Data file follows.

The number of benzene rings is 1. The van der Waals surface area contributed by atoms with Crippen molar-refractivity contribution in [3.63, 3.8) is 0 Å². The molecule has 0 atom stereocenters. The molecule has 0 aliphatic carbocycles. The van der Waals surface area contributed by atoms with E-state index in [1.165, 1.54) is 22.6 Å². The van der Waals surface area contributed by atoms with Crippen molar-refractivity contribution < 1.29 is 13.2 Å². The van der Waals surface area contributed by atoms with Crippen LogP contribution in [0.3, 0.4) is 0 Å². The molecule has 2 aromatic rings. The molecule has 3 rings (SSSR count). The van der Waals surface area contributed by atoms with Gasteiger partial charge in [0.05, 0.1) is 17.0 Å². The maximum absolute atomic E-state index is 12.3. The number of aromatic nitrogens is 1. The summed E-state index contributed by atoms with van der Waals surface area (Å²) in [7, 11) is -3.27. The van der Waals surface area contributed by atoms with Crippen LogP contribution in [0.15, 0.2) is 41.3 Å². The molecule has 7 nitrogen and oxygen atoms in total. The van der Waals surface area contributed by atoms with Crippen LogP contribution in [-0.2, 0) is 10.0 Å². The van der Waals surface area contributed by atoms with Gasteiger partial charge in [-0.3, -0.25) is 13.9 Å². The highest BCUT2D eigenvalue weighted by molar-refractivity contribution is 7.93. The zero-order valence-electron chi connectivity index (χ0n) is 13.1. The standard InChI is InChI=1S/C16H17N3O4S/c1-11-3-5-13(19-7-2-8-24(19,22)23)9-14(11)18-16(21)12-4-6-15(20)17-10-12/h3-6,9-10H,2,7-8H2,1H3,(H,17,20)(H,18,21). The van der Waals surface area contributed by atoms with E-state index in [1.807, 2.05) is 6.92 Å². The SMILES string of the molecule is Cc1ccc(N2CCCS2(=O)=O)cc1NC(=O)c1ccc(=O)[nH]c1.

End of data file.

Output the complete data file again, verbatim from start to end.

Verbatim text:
The number of benzene rings is 1. The van der Waals surface area contributed by atoms with Crippen molar-refractivity contribution in [3.63, 3.8) is 0 Å². The molecule has 0 atom stereocenters. The molecule has 0 aliphatic carbocycles. The van der Waals surface area contributed by atoms with E-state index in [1.165, 1.54) is 22.6 Å². The van der Waals surface area contributed by atoms with Crippen molar-refractivity contribution < 1.29 is 13.2 Å². The van der Waals surface area contributed by atoms with Crippen LogP contribution in [0.3, 0.4) is 0 Å². The molecule has 2 aromatic rings. The molecule has 3 rings (SSSR count). The van der Waals surface area contributed by atoms with Gasteiger partial charge in [0.05, 0.1) is 17.0 Å². The maximum absolute atomic E-state index is 12.3. The number of aromatic nitrogens is 1. The summed E-state index contributed by atoms with van der Waals surface area (Å²) in [7, 11) is -3.27. The van der Waals surface area contributed by atoms with Crippen LogP contribution in [0.15, 0.2) is 41.3 Å². The molecule has 7 nitrogen and oxygen atoms in total. The van der Waals surface area contributed by atoms with Crippen LogP contribution in [-0.2, 0) is 10.0 Å². The van der Waals surface area contributed by atoms with Gasteiger partial charge in [-0.3, -0.25) is 13.9 Å². The highest BCUT2D eigenvalue weighted by molar-refractivity contribution is 7.93. The zero-order valence-electron chi connectivity index (χ0n) is 13.1. The standard InChI is InChI=1S/C16H17N3O4S/c1-11-3-5-13(19-7-2-8-24(19,22)23)9-14(11)18-16(21)12-4-6-15(20)17-10-12/h3-6,9-10H,2,7-8H2,1H3,(H,17,20)(H,18,21). The van der Waals surface area contributed by atoms with E-state index in [1.807, 2.05) is 6.92 Å². The SMILES string of the molecule is Cc1ccc(N2CCCS2(=O)=O)cc1NC(=O)c1ccc(=O)[nH]c1.